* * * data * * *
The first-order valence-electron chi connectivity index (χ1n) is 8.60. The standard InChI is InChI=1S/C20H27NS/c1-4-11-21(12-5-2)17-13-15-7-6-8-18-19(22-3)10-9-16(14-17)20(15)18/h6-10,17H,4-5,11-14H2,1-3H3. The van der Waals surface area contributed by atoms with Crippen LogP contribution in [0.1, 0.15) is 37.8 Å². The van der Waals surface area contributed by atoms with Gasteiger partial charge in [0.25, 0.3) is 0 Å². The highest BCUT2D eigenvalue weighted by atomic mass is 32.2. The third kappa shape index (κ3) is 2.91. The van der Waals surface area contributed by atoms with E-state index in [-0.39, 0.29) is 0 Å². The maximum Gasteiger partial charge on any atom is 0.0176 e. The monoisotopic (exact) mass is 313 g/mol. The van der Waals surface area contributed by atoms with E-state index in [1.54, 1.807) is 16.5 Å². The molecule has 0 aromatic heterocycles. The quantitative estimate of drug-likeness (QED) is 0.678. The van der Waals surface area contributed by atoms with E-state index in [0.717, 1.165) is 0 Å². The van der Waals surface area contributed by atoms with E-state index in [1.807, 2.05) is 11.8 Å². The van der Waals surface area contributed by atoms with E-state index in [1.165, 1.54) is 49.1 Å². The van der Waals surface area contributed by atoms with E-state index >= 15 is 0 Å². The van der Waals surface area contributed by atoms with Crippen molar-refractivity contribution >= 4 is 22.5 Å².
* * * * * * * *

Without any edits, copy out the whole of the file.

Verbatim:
The first-order valence-electron chi connectivity index (χ1n) is 8.60. The standard InChI is InChI=1S/C20H27NS/c1-4-11-21(12-5-2)17-13-15-7-6-8-18-19(22-3)10-9-16(14-17)20(15)18/h6-10,17H,4-5,11-14H2,1-3H3. The van der Waals surface area contributed by atoms with Crippen LogP contribution in [0.1, 0.15) is 37.8 Å². The van der Waals surface area contributed by atoms with Gasteiger partial charge in [0.25, 0.3) is 0 Å². The highest BCUT2D eigenvalue weighted by atomic mass is 32.2. The third kappa shape index (κ3) is 2.91. The van der Waals surface area contributed by atoms with E-state index in [-0.39, 0.29) is 0 Å². The maximum Gasteiger partial charge on any atom is 0.0176 e. The monoisotopic (exact) mass is 313 g/mol. The van der Waals surface area contributed by atoms with E-state index in [1.54, 1.807) is 16.5 Å². The molecule has 0 aromatic heterocycles. The quantitative estimate of drug-likeness (QED) is 0.678. The van der Waals surface area contributed by atoms with E-state index in [0.717, 1.165) is 0 Å². The van der Waals surface area contributed by atoms with E-state index in [1.807, 2.05) is 11.8 Å². The van der Waals surface area contributed by atoms with E-state index in [1.165, 1.54) is 49.1 Å². The van der Waals surface area contributed by atoms with E-state index >= 15 is 0 Å². The van der Waals surface area contributed by atoms with Crippen molar-refractivity contribution >= 4 is 22.5 Å².